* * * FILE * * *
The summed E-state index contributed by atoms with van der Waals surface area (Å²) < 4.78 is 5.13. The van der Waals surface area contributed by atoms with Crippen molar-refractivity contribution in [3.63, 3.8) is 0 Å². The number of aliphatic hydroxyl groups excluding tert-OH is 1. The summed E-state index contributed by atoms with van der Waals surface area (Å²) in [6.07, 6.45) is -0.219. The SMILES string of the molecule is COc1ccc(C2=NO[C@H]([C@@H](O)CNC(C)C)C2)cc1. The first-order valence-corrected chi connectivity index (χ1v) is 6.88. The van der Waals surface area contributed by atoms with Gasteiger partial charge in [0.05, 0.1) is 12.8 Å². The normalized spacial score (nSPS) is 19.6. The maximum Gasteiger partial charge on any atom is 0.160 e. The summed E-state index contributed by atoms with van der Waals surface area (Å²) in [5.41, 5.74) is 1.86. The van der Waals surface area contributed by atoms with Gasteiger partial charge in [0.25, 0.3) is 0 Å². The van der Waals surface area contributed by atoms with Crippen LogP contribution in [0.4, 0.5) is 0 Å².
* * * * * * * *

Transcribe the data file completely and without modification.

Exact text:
The summed E-state index contributed by atoms with van der Waals surface area (Å²) < 4.78 is 5.13. The van der Waals surface area contributed by atoms with Crippen molar-refractivity contribution in [3.63, 3.8) is 0 Å². The number of aliphatic hydroxyl groups excluding tert-OH is 1. The summed E-state index contributed by atoms with van der Waals surface area (Å²) in [6.07, 6.45) is -0.219. The SMILES string of the molecule is COc1ccc(C2=NO[C@H]([C@@H](O)CNC(C)C)C2)cc1. The first-order valence-corrected chi connectivity index (χ1v) is 6.88. The van der Waals surface area contributed by atoms with Gasteiger partial charge in [0.05, 0.1) is 12.8 Å². The normalized spacial score (nSPS) is 19.6. The maximum Gasteiger partial charge on any atom is 0.160 e. The summed E-state index contributed by atoms with van der Waals surface area (Å²) in [5.41, 5.74) is 1.86. The van der Waals surface area contributed by atoms with Gasteiger partial charge in [0.25, 0.3) is 0 Å². The van der Waals surface area contributed by atoms with Crippen LogP contribution in [0.4, 0.5) is 0 Å².